I don’t think I’m through with the pacifism posts, but I’m sure I’m through for now. I have some other things that are itching to get out of my fingers and onto the electronic page — and we’ve pretty much covered the high points of pacifism.
There are enough differing views and scriptures that bear on the topic that I could write a book — and many others have. But I’m ready for a change of topic. I’m sure most of the readers are as well.
So, anyway, here’s how I’ve got it figured —
1. If God meant for us to reject the use of violence in self-defense, defense of the weak, and in military service, this would be a dramatic change from the ethical standards of the Law and Prophets. It seems strange that Jesus would choose to announce such a change in the Sermon on the Mount — where he is expressly affirming the Law and the Prophets. He is not repealing the Law and the Prophets. He’s explaining their deeper meanings in preparation for life in the kingdom that is dawning.
2. It bothers me when some argue that we should forget Paul and Moses and focus exclusively on Jesus — as though Paul is not a sound expositor of Jesus or Jesus wasn’t really the author behind the Law of Moses. And if you read Paul’s ethical instructions, such as Rom 12, you find much about love for enemies and not taking vengeance. You see nothing about refusing governmental service or self-defense.
3. On the other hand, it’s certainly true that we see Stephen and the other early church martyrs willingly submitting to torture and death in the name of Jesus. But they do so at the hands of governmental officials who insist that they give up their faith — not murderers and rapists. If you must worship Caesar to live, you willingly die instead. But bandits aren’t asking you to surrender your faith.
I’ve seen no example of early Christians dying at the hands of criminals rather than defend themselves when they could do so without denying Jesus. Even if there were such an example, I think it would be a mistaken reading of what Jesus says. He does not say that violence is prohibited to Christians. That was just not the subject at hand in the Sermon on the Mount.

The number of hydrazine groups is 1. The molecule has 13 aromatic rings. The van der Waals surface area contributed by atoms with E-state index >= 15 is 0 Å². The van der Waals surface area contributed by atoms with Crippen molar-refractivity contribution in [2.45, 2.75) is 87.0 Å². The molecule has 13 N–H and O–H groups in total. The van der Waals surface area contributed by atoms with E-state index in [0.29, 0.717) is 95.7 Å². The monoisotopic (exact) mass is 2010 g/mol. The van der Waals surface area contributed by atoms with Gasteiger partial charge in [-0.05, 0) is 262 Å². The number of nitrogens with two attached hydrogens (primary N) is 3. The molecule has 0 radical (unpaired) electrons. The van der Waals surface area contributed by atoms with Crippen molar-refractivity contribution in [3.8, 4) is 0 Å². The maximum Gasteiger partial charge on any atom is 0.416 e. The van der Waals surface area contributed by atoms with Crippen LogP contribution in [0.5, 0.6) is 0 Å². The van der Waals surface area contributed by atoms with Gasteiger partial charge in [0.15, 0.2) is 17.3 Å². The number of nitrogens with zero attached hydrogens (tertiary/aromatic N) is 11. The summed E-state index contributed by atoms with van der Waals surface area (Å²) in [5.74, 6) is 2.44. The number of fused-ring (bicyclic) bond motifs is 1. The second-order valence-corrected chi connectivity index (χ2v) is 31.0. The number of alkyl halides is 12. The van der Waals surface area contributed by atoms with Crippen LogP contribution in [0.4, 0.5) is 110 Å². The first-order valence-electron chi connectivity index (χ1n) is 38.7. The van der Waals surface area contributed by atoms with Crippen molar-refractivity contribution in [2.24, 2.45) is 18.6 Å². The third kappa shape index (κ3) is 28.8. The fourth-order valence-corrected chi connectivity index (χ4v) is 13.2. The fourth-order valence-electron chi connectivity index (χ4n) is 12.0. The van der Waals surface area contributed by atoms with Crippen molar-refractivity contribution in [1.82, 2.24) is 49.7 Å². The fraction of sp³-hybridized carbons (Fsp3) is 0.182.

4. Refusing to defend yourself and others against criminals and invaders seems to me to make you an enabler of evil. Refusing to surrender your faith to an anti-Christian government resists evil. We are called to resist evil and not to enable evil.
5. The scriptures plainly ban vengeance. Vengeance and self-defense (and defense of the weak) are two different things. Confusing the two is a category mistake.
6. Some argue that we shouldn’t defend ourselves because God will defend us. Well, I’m not sure those promises apply in that sense, and even if they do, they don’t do our unbelieving neighbor any good.
7. Pacifism is perhaps defensible if you see the church as a tiny minority surrounded by a much larger, evil world. Our refusal to fight doesn’t really harm them. But to a non-sectarian, many nations don’t look like that. Indeed, there are plenty of nations that are largely Christian, and in such a nation, if all the Christians were pacifists, we’d subject all the citizens, not just Christians, to un-policed criminals and leave them defenseless against invaders. How is this loving?